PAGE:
The Morse pad’s damage isn’t limited to Leighton’s property, either. On June 8, the Clean Air Council, an environmental group, documented what it characterized as a “plume” of methane gas hanging over portions of Leroy Township. According to the group’s report, “The size and rate of expansion of the plume suggested large amounts of methane were being emitted into the atmosphere.”

A Geyser In Tioga County

A picture acquired by StateImpact Pennsylvania shows the Tioga County methane geyser five days after it first appeared.

For the people who live near Shell’s Cochran well pad in Union Township, Tioga County, the problems started in a similar fashion: a phone call about an overflowing well.

It was Thursday, June 14, and a water well located inside the Ralston Hunting Club’s cabin was flooding the building. Since Shell was drilling at three nearby locations, someone went to look for one of the company’s technicians. Shell quickly notified the Department of Environmental Protection, and moved club members away from the cabin.

Soon, someone discovered a bigger problem: a geyser shooting methane-infused water more than 30 feet in the air. “That’s when all hell broke lose,” said a neighboring landowner — who, like others StateImpact Pennsylvania talked to about the Union Township problems, requested anonymity, due to ongoing negotiations with Shell over damages and leasing.

A video shot five days after the methane problems began shows the geyser spewing water and gas:

Shell and the Department of Environmental Protection issued an evacuation request for the hunting club and the surrounding one-mile radius, which, due to Union Township’s rural nature, only affected a handful of people.

Shell immediately began flaring off gas at three nearby well pads, in order to reduce underground methane pressure. A week later, the geyser disappeared and the hunting club’s water well was no longer flooding.  But more than a month after the migration problems first surfaced, gas is still bubbling in a nearby creek, and hunting club members are still barred from their club’s cabin.

Shell suspects an old, abandoned gas well on the club’s property is responsible for the migration problems, and is constructing a new well pad next to the 80-year-old hole in order to plug and seal the well.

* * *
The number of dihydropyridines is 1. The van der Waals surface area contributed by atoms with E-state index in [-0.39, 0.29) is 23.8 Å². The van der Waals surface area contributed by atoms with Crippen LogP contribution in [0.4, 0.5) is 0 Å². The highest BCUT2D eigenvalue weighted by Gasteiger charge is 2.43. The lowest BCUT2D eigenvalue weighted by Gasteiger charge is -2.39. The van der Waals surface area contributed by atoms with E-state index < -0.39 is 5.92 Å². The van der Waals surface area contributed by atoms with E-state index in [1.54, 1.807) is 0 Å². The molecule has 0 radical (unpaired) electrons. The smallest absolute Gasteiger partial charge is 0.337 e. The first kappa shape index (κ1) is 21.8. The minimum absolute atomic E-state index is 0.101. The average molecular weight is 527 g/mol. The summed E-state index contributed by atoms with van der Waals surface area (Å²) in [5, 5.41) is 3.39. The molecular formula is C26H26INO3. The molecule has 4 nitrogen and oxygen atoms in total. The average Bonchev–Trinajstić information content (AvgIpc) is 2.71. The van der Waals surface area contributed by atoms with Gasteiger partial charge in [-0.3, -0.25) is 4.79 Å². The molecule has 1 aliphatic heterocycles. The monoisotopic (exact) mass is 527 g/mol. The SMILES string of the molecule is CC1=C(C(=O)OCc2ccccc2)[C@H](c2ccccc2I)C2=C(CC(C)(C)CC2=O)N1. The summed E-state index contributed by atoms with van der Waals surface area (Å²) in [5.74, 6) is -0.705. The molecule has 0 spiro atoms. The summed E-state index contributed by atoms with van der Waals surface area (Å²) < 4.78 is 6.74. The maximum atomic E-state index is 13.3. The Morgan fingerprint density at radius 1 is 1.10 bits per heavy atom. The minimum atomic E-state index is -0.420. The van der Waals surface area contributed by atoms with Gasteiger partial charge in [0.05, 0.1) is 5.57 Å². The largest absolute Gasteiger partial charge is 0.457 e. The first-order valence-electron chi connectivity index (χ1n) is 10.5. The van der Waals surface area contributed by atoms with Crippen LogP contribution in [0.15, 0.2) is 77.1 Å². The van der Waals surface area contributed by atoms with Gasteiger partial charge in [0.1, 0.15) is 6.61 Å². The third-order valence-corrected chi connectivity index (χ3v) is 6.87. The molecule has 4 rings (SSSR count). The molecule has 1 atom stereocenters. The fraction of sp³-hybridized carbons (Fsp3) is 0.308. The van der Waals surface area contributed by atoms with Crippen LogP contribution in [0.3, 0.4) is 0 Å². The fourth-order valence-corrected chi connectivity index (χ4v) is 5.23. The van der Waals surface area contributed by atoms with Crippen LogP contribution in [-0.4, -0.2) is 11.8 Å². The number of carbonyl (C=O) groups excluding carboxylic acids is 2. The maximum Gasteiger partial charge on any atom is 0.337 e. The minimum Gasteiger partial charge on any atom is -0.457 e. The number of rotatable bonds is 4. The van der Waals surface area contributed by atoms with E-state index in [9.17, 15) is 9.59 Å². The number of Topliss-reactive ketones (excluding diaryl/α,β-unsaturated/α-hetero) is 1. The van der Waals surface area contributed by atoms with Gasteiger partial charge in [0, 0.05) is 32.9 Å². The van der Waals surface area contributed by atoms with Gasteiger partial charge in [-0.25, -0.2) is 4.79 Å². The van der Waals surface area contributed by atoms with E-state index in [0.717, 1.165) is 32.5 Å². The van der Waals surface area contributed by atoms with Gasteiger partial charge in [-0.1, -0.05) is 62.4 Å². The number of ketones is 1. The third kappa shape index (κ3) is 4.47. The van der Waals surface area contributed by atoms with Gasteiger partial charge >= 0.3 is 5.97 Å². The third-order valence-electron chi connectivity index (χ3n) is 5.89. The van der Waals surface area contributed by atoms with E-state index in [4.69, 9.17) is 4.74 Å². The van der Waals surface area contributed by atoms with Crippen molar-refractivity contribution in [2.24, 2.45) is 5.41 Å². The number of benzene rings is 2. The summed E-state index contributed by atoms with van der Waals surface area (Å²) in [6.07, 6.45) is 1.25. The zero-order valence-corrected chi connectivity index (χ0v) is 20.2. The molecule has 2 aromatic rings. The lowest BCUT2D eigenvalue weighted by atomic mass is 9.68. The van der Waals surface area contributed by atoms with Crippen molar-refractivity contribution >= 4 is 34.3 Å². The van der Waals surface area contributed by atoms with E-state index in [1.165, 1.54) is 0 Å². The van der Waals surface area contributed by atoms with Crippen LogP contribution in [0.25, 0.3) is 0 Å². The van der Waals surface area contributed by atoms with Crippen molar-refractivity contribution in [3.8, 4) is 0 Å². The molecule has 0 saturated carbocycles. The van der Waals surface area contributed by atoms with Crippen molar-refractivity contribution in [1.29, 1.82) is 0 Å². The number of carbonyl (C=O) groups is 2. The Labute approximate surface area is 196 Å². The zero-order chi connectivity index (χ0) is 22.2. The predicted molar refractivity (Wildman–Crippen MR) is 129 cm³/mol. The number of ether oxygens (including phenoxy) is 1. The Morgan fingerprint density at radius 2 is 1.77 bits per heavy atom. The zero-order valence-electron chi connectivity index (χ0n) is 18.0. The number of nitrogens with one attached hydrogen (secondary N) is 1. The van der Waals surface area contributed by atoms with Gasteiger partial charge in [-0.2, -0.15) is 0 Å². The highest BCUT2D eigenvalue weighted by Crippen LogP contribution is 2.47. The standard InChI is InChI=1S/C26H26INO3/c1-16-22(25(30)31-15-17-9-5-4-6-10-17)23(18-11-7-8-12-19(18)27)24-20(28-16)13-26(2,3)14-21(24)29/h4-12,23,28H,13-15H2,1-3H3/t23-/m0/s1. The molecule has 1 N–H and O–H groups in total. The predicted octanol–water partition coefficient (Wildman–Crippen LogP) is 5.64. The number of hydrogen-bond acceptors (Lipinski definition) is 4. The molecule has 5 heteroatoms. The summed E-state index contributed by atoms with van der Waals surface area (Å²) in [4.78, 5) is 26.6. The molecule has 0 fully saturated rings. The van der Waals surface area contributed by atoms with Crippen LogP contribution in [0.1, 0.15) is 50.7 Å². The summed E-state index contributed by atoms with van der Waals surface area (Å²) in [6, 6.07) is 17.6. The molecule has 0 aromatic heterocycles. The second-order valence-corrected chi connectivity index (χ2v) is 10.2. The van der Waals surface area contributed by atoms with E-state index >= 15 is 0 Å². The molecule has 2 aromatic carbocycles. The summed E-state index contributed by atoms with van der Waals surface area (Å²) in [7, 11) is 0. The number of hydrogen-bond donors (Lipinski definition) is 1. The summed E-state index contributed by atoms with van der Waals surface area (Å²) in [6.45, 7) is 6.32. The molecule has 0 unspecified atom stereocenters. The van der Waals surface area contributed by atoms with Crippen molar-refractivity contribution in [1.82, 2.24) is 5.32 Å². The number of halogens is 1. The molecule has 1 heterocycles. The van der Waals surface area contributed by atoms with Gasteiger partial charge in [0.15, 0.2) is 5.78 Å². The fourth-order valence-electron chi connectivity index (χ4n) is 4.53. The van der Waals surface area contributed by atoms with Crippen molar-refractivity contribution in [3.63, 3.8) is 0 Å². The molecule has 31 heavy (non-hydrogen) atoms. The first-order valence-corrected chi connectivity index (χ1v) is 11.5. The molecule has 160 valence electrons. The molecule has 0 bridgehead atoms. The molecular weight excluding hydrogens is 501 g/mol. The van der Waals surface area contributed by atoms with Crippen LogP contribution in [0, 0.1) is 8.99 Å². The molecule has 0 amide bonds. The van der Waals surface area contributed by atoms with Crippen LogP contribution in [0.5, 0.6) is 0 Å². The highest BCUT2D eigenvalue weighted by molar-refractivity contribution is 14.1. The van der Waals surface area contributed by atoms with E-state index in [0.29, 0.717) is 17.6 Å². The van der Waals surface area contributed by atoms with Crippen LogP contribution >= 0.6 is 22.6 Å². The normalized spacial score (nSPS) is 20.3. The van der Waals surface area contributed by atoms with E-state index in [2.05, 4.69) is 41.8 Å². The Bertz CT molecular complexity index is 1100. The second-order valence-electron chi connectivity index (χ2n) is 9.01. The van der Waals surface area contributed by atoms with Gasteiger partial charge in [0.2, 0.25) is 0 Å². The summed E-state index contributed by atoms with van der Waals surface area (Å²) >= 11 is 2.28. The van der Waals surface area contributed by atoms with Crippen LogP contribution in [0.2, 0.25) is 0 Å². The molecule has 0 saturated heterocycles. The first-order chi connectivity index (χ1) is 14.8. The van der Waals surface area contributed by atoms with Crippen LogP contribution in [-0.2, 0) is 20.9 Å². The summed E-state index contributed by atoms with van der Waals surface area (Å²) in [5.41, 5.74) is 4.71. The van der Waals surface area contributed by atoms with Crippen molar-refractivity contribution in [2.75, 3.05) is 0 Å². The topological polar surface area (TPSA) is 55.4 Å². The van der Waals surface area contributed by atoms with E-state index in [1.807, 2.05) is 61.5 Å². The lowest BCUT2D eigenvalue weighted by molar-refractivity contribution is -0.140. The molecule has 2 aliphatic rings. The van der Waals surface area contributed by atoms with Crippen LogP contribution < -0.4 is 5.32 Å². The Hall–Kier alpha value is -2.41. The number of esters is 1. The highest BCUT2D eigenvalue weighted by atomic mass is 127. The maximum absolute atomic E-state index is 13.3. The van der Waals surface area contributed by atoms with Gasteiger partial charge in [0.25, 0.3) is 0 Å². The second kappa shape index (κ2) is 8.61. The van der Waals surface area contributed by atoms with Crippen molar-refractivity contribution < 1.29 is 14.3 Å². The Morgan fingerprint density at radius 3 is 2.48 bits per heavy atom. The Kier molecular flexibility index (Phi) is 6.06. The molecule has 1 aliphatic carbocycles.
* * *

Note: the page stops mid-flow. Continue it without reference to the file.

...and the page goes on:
The abandoned well, thought to have been drilled in the 1930s, provided an elevator of sorts, bringing methane gas unearthed by Shell’s present-day drilling up toward the surface. The loosened methane dispersed into the creek, the water well and other locations through cracks in the ground. In the case of the roadside geyser, it shot through a spot where someone had, for some unknown reason, inserted a deep PVC pipe into the ground.

“Natural gas wants to migrate up,” explained Dave Yoxtheimer, a geologist who works at Penn State University’s Marcellus Center for Outreach and Research. “It’s lighter, it’s less dense. And it finds itself getting trapped in these shallower, more porous formations. And during the drilling process you can go down through these shallower formations. As you’re drilling through, suddenly you’ve created a conduit for those gasses to escape.

If a driller doesn’t surround a gas well with the proper steel and cement casing, the gas can escape, and migrate up to the surface through faults and water wells. “What you’ve done,” Yoxtheimer explained, is “catalyzed the process of natural gas drifting up over geologic time.”

“It Ain’t Worth Dirt”

It’s not clear when either methane migration problem will subside. A Department of Environmental Protection spokesman said Shell’s efforts to plug the abandoned well “could take some time.”

In a letter to the Clean Air Council about its Bradford County air quality study, Department of Environmental Protection Secretary Michael Krancer said the Chesapeake-related situation “is for the most part over.” (Read the letter at the bottom of this article.) But StateImpact Pennsylvania documented the migration on Michael Leighton’s property — as well as consistent bubbling in nearby Towanda Creek — four days after Krancer sent this letter. Leighton, who’s still dealing with regular methane inspections, clunky machines in his basement, and flammable gas on his property, doesn’t feel like the situation is “for the most part over.”

“The newspapers keep minimizing the damage here, but it’s here,” Leighton said, while pointing out the bubbling methane in the woods near his house. “And people think we’re radicals, but we’re not. We’re just upset about the condition of our property, and we want things fixed. I want my real estate back to where it was before. And right now, it ain’t worth dirt.”

 

Read DEP Secretary Michael Krancer’s letter to the Clean Air Council, which details DEP’s preliminary findings on Leroy Township’s methane problems:

 

Comments

  • Photog